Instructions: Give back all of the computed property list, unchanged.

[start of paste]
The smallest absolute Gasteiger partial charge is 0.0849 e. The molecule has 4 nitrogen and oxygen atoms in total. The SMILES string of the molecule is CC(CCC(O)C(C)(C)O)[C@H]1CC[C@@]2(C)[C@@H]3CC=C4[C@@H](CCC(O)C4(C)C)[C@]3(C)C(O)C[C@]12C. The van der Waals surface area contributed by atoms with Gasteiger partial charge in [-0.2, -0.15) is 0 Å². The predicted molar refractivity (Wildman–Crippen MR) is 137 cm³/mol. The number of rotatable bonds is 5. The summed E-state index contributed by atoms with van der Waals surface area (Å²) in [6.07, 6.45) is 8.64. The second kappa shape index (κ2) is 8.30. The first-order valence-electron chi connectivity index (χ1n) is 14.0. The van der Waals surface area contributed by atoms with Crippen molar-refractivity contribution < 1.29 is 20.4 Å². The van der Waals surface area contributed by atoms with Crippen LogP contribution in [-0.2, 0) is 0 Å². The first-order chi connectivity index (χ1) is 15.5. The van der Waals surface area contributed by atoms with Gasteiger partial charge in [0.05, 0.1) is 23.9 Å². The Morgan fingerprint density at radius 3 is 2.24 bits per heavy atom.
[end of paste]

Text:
The smallest absolute Gasteiger partial charge is 0.0849 e. The molecule has 4 nitrogen and oxygen atoms in total. The SMILES string of the molecule is CC(CCC(O)C(C)(C)O)[C@H]1CC[C@@]2(C)[C@@H]3CC=C4[C@@H](CCC(O)C4(C)C)[C@]3(C)C(O)C[C@]12C. The van der Waals surface area contributed by atoms with Gasteiger partial charge in [-0.2, -0.15) is 0 Å². The predicted molar refractivity (Wildman–Crippen MR) is 137 cm³/mol. The number of rotatable bonds is 5. The summed E-state index contributed by atoms with van der Waals surface area (Å²) in [6.07, 6.45) is 8.64. The second kappa shape index (κ2) is 8.30. The first-order valence-electron chi connectivity index (χ1n) is 14.0. The van der Waals surface area contributed by atoms with Crippen molar-refractivity contribution < 1.29 is 20.4 Å². The van der Waals surface area contributed by atoms with Crippen LogP contribution in [-0.2, 0) is 0 Å². The first-order chi connectivity index (χ1) is 15.5. The van der Waals surface area contributed by atoms with Gasteiger partial charge in [0.05, 0.1) is 23.9 Å². The Morgan fingerprint density at radius 3 is 2.24 bits per heavy atom.